- Virginia Tech Wellbeing Resources
- Carilion Wellness
- Carilion Clinic Living
- Carilion Schwartz Rounds
- Video: Being Well While Doing Good: Promoting Clinician Well-being and Addressing Burnout by Dr. Mark Greenawald
- Podcast: Resiliency and Burnout by Dr. Patrice Weiss
- VTCSOM Student Wellness
- GME Resident Wellbeing
- Physician Wellbeing and Burnout - American Psychiatric Association
- JAMA Peer-to-Peer Message
- Well-Being in Academic Medicine: Resources for Faculty - AAMC
Taking a mental health screening is one of the quickest and easiest ways to determine whether you are experiencing symptoms of a mental health condition. Mental health conditions are real, common and treatable.
Screening tests don't diagnose mental disorders. Instead, they're powerful tools for beginning to fully understand your mental health and to decide if you should see a mental health professional. Additionally, mental health screening tests allow people of all ages to identify and discuss problems before they spiral down and out of control.
- Depression Test
- Anxiety Test
- Alcohol and Substance Abuse Test
- Perma Wellbeing Assessment - In his 2011 book “Flourish,” Dr. Martin Seligman, Distinguished Professor of Psychology at the University of Pennsylvania and one of the founders of the field of positive psychology, defined 5 pillars of wellbeing: PERMA (positive emotion, engagement, relationships, meaning, accomplishment). The PERMA‐Profiler measures these five pillars, along with negative emotion and health. The measure can be taken online for free after registering
- The Warwick-Edinburgh Mental Wellbeing scale was developed to enable the monitoring of mental wellbeing. The tool is a 14-item scale with 5 response categories, summed to provide a single score ranging from 14-70.
- The Oldenburg Burnout Inventory - The free version of this tool uses an informal approach to assessing burnout.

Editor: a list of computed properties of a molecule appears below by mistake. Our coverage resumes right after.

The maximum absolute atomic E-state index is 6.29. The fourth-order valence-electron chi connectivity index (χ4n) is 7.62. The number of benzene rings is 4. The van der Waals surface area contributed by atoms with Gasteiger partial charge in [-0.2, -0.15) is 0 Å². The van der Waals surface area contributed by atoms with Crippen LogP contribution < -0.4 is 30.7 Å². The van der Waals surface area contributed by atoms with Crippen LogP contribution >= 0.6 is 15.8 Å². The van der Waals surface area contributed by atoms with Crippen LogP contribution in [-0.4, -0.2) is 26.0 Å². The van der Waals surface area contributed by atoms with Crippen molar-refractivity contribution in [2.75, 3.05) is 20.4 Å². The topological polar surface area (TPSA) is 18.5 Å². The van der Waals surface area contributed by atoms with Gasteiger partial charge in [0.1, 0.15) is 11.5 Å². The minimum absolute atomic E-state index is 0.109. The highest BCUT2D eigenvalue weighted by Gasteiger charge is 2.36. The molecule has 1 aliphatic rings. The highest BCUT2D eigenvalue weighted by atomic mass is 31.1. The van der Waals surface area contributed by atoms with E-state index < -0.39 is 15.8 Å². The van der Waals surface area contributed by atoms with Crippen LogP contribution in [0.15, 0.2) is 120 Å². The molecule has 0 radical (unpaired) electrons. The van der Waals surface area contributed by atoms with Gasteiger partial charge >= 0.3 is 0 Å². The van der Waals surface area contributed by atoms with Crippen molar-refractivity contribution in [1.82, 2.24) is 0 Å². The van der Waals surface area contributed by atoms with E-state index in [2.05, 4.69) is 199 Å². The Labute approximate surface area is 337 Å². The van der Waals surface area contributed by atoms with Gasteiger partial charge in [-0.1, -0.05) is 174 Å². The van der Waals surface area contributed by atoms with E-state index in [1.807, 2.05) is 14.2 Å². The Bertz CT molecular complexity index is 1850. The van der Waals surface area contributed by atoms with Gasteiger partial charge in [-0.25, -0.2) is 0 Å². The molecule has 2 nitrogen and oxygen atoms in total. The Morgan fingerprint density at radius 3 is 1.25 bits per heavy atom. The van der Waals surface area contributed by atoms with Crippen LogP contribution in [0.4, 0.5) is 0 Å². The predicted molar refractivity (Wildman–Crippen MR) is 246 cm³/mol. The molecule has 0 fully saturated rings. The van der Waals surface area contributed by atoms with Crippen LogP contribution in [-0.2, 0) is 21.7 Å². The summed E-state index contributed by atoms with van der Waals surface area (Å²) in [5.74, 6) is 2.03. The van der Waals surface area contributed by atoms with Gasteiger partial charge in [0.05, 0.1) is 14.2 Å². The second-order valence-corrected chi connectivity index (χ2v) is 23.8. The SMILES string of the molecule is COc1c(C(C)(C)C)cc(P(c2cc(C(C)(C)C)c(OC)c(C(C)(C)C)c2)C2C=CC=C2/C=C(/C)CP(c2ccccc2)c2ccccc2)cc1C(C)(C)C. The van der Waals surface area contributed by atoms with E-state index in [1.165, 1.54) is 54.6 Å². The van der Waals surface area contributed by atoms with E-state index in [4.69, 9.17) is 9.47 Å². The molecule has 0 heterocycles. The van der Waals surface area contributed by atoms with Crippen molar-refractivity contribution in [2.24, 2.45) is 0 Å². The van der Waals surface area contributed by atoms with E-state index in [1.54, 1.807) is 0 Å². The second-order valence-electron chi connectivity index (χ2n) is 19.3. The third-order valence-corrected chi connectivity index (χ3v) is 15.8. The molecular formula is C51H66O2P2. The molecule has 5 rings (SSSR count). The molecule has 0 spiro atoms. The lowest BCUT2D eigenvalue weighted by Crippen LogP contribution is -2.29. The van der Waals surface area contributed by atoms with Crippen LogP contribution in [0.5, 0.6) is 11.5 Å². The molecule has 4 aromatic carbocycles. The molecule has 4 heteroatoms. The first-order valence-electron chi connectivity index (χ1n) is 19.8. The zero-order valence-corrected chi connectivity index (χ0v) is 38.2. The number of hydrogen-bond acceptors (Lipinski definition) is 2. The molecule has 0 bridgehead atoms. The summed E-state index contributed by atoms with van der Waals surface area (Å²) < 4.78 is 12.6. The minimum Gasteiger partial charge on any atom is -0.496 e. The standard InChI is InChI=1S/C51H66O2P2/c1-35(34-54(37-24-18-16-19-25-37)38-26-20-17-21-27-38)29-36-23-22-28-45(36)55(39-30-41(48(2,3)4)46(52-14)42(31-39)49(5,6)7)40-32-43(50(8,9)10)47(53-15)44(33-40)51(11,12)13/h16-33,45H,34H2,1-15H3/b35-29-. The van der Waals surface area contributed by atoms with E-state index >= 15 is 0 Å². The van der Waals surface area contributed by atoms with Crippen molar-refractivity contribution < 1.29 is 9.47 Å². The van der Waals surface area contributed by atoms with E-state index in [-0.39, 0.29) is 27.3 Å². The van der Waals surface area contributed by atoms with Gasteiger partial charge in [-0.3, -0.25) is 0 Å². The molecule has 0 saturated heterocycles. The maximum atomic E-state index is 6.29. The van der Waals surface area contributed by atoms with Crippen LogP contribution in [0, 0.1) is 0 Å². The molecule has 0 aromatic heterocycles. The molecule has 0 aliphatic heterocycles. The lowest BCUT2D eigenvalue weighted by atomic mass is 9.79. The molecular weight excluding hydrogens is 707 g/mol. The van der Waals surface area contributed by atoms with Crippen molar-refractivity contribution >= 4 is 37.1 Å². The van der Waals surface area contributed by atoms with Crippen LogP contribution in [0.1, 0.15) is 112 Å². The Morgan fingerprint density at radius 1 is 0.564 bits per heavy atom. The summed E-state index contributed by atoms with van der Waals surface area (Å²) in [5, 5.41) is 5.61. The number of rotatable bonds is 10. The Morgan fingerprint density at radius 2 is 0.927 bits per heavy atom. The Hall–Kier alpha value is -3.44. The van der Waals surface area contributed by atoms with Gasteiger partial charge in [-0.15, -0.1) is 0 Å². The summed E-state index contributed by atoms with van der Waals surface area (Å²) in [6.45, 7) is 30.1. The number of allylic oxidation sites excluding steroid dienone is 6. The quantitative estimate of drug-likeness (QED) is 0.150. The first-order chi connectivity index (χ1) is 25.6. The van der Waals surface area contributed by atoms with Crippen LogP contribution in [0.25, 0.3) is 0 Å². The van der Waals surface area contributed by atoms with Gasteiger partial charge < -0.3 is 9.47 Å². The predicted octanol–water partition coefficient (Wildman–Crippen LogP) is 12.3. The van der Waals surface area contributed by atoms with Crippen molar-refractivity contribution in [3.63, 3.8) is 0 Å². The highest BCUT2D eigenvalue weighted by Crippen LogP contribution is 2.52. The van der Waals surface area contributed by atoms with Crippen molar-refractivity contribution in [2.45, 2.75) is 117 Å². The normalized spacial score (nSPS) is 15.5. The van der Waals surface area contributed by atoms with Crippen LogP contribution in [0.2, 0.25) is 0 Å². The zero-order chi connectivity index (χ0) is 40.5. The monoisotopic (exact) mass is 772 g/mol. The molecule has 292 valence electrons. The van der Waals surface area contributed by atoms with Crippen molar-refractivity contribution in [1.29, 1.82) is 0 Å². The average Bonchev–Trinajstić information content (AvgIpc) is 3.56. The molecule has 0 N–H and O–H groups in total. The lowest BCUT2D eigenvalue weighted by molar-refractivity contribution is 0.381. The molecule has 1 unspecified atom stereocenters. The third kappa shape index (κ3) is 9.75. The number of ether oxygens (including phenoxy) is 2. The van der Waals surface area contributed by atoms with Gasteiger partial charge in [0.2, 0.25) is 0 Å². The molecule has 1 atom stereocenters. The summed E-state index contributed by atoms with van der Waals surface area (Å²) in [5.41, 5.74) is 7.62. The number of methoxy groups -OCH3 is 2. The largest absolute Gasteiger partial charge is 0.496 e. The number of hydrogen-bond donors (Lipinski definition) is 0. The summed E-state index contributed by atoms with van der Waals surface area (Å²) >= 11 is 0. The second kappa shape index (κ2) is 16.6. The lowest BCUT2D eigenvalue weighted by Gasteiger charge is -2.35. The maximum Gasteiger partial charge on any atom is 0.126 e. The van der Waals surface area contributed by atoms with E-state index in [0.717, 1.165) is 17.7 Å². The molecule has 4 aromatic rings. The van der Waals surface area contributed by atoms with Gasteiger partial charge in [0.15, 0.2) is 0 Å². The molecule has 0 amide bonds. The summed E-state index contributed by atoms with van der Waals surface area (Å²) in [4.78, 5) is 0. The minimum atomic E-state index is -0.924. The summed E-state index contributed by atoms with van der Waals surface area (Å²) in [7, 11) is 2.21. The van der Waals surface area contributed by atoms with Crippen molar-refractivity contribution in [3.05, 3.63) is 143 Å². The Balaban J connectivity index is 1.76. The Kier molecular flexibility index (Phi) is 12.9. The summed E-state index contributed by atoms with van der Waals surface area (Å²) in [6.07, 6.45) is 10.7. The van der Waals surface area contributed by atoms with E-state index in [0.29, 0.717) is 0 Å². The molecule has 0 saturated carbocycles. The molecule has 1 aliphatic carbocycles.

If you prefer rigorously validated tests, then the Maslach Burnout Inventory developed by Christina Maslach, one of the leading researchers in the field of burnout, may be useful.
- From Triple to Quadruple Aim: Care of the Patient Requires Care of the Provider
Thomas Bodenheimer, MD and Christine Sinsky, MD
Annals of Family Medicine, Nov. 2014
- Addressing Physician Burnout: The Way Forward — Commentary
Tait Shanafelt, MD; Lotte Dyrbye, MD; Colin P. West, MD
JAMA online, Feb. 9, 2017
- A Professional Well-Being Continuum: Broadening the Burnout Conversation
Lauren Penwell-Waines, PhD, Mark Greenawald, MD, David Musick, PhD
Southern Medical Journal, October 2018
- TRUST Team
- Employee Assistance Program
540-981-8950 or 800-992-1931
- Virginia Tech Community Provider Database
- Connect is a confidential, 24-hour emergency evaluation and referral service provided by Carilion Clinic to members of our community.
540-981-8181 or toll-free 800-284-8898
- AMA STEPS Forward: Preventing Physician Distress and Suicide
- National Suicide Prevention Lifeline
- Lifeline Chat
- American Foundation for Suicide Prevention
- Mental Health Resources
A brief, internal survey may be a vehicle for assessing your department or section’s state of wellbeing. Click here for an overview of a possible process to start the conversation in your department or section.
- Group on Women in Medicine and Science
- State of the YOUnion Assessment- Use this brief assessment to evaluate yourself, your team and your interactions as a manager/leader on an interpersonal level. The results can help you identify specific ways to improve your culture and your relationships with colleagues and staff. (Downloadable PDF)